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EIA Petroleum Status Report  
Released On 8/30/2017 10:30:00 AM For wk8/25, 2017
Crude oil inventories (weekly change)-3.3 M barrels-5.4 M barrels
Gasoline (weekly change)-1.2 M barrels0.0 M barrels
Distillates (weekly change)0.0 M barrels0.7 M barrels

Crude oil inventories continued to plummet in the August 25 week, falling 5.4 million barrels to 457.8 million, 7.6 percent below the level in the same week last year. Gasoline inventories remained unchanged from the prior week at 229.9 million barrels, 0.9 percent below the year ago level, while distillates rose 0.7 million barrels to 149.2 million, down 3.6 percent from a year ago. The decline in crude oil stocks was larger than most analysts expected but in line with Tuesday's report from the American Petroleum Institute, a private industry group, reportedly informing subscribers of a 5.78 million weekly drawdown. Already under heavy pressure since Friday from expectations that Texas refinery shutdowns due to Hurricane Harvey will decrease demand for crude oil, WTI crude oil futures fell further by about 30 cents to $45.85 per barrel immediately following the release of the EIA report.

Crude oil imports fell sharply by 885,000 barrels per day from the prior week to an average of 7.9 million barrels per day. This took the average over the last four weeks down to 8.1 million barrels per day, 4.6 percent below imports a year ago.

Refineries upped their operations by 1.1 percentage points to 96.6 percent of capacity, with gasoline production increasing to an average of 10.6 million barrels per day, but production of distillates fell, averaging 5.1 million barrels per day.

The demand side strengthened, with total product supplied over the last 4 weeks averaging 21.2 million barrels per day, up 3.4 percent from the same period last year. Gasoline supplied averaged 9.7 million barrels per day, finally crossing into the plus column with a 0.2 percent gain on the year. But distillate demand continued at a much stronger pace, with product supplied averaging 4.2 million barrels per day, up 11.1 percent from a year ago.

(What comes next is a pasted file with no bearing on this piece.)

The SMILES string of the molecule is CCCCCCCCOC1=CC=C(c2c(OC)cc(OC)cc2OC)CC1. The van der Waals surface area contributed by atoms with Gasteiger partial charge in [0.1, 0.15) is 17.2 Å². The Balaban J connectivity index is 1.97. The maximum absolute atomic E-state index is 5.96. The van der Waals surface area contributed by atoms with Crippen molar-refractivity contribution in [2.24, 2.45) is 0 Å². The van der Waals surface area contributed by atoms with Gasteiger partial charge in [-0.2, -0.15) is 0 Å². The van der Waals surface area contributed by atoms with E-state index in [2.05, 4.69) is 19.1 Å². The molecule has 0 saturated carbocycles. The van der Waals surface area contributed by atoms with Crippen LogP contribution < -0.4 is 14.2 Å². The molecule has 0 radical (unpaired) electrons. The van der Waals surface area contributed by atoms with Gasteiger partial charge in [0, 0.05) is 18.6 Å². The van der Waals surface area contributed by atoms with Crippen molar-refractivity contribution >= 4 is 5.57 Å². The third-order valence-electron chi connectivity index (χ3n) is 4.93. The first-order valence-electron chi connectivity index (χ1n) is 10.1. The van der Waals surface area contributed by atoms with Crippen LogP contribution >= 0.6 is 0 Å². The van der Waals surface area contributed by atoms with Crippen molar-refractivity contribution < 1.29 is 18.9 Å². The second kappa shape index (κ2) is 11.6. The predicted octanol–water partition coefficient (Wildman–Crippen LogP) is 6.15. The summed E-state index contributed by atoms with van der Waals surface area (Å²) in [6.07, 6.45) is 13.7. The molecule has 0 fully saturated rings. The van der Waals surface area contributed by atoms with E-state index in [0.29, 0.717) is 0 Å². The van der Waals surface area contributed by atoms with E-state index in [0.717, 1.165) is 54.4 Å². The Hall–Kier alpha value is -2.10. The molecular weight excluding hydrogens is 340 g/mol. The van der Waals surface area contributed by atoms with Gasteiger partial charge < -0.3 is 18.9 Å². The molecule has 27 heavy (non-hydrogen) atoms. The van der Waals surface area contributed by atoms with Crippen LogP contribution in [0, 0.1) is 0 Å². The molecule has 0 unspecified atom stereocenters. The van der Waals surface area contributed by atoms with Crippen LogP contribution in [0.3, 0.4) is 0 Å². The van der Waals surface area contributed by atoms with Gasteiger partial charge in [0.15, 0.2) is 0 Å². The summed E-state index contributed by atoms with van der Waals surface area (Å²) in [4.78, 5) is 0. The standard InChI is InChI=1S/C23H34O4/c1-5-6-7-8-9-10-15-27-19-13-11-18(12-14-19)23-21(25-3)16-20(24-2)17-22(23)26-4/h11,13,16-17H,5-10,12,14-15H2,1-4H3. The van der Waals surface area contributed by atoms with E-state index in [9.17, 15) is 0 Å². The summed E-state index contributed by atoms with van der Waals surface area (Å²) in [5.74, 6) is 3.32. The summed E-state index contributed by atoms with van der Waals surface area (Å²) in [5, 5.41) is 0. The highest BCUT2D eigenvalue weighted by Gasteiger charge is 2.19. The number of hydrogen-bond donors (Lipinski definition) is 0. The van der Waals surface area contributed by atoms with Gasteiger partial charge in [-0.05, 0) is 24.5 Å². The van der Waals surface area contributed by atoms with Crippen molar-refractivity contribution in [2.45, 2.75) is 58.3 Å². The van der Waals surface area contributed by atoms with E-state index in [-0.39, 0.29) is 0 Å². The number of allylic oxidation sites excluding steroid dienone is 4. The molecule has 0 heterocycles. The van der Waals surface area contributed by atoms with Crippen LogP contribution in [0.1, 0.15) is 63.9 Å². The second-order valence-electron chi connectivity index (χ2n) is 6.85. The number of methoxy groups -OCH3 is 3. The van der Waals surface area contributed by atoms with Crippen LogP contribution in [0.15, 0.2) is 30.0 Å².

Increasing demand and falling inventories would normally pull crude oil prices higher, but domestic production increases in the long term and the inevitably declines in refinery capacity as result of Hurricane Harvey in the short term are likely to maintain the selling pressure currently dominating crude oil prices.

The Energy Information Administration (EIA) provides weekly information on petroleum inventories in the U.S., whether produced here or abroad. The level of inventories helps determine prices for petroleum products.  Why Investors Care
As is evident from the chart, crude oil stocks can fluctuate dramatically over the year. When oil prices nearly reached $50 per barrel in August 2004, financial market players began to monitor crude oil inventories. It is not surprising to see sharp price hikes in crude oil when inventories are falling. Conversely, one would expect price declines when inventories are rising.
Data Source: Haver Analytics

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